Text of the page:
The global-mean surface air temperature was more than 1.5°C above pre-industrial levels in early June, which is a first for a summer month, the EU-funded Copernicus Climate Change Service (C3S) implemented by ECMWF has said.
Global temperatures higher than 1.5°C above pre-industrial levels have been observed before, but until now only in northern hemisphere winter and spring months.
The Copernicus finding is based on ECMWF’s ERA5 climate reanalysis data record for early June.
The Paris Agreement on climate change, which came into force in 2016, says efforts will be pursued to limit the long-term rise of temperatures to 1.5°C above pre-industrial levels.
The charts show (a) global-mean temperature (⁰C) averaged for each day of ERA5 from 1 January 1940 to 11 June 2023, plotted as time series for each year, with years from 2015 onwards distinguished by colour. The dashed and dotted lines denote values that are respectively 1.5⁰C and 2⁰C above the 1850–1900 reference values taken to represent pre-industrial levels. (b) Global-mean temperatures for 2016, 2020 and parts of 2015 and 2023 expressed as differences (⁰C) from 1850–1900 levels. (Source: C3S)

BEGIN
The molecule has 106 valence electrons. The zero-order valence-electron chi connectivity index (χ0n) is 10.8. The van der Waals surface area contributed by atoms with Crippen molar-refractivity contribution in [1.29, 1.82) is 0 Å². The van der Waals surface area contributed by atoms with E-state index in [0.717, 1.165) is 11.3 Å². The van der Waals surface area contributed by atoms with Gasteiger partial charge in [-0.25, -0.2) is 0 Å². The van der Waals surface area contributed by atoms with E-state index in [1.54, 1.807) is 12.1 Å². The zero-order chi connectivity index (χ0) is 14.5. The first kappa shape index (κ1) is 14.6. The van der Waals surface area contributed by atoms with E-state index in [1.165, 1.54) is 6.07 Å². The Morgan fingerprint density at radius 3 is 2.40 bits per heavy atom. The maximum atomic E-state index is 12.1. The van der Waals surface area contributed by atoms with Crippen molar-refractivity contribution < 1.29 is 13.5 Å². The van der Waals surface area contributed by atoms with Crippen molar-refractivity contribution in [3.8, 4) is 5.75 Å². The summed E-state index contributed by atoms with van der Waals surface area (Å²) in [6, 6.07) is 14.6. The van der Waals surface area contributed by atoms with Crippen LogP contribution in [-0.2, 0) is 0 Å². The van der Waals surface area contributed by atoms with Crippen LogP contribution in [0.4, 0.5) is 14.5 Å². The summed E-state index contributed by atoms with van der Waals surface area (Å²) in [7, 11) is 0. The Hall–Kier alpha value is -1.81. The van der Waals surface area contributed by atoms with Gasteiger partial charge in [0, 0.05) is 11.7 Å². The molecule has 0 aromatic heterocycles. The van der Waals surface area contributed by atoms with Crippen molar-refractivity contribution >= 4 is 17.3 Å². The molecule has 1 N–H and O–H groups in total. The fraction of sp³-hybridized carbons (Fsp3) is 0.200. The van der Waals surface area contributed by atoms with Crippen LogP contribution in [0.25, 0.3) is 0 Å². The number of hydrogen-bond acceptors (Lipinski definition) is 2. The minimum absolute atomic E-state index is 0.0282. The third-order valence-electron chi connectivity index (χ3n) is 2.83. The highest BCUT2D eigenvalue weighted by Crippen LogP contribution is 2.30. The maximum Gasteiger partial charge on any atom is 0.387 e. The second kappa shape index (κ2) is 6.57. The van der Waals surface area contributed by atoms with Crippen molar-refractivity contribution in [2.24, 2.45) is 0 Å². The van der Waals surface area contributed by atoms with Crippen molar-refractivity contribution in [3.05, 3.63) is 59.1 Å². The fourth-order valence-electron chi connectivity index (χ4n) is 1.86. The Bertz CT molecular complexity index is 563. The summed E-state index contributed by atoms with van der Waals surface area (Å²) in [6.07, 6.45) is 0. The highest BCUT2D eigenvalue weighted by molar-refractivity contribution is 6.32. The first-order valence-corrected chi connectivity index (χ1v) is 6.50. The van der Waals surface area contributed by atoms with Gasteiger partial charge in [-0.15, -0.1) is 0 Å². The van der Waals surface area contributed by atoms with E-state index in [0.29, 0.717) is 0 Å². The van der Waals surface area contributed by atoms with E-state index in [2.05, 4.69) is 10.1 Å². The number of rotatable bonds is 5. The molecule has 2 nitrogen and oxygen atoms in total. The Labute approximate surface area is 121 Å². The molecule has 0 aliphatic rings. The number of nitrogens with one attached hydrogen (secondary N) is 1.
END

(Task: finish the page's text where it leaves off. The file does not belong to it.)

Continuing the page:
Although the 1.5°C limit has now been surpassed in June, this is not the first time that the daily global average temperature rise has been above 1.5°C.
This threshold was first exceeded in December 2015, and then repeatedly in the northern hemisphere winters and springs of 2016 and 2020.
The 1.5°C limit established by the Paris Agreement has not yet been surpassed as it was set for changes in twenty- or thirty-year averages, not for brief periods of time such as daily or monthly anomalies.
In May, the World Meteorological Organization (WMO) published a report highlighting a 66% likelihood that the annual average global temperature in 2023–2027 would be more than 1.5°C above pre-industrial levels for at least one year.
As El Niño continues to develop, there is good reason to expect periods in the coming twelve months during which the global-mean air temperature again exceeds pre-industrial levels by more than 1.5⁰C.
According to the WMO report mentioned above, there is a 98% likelihood that at least one of the next five years, and the five-year period as a whole, will be the warmest on record.
There is also a 32% chance that the five-year mean will exceed the 1.5°C threshold set in the Paris Agreement.
More details can be found on the C3S website.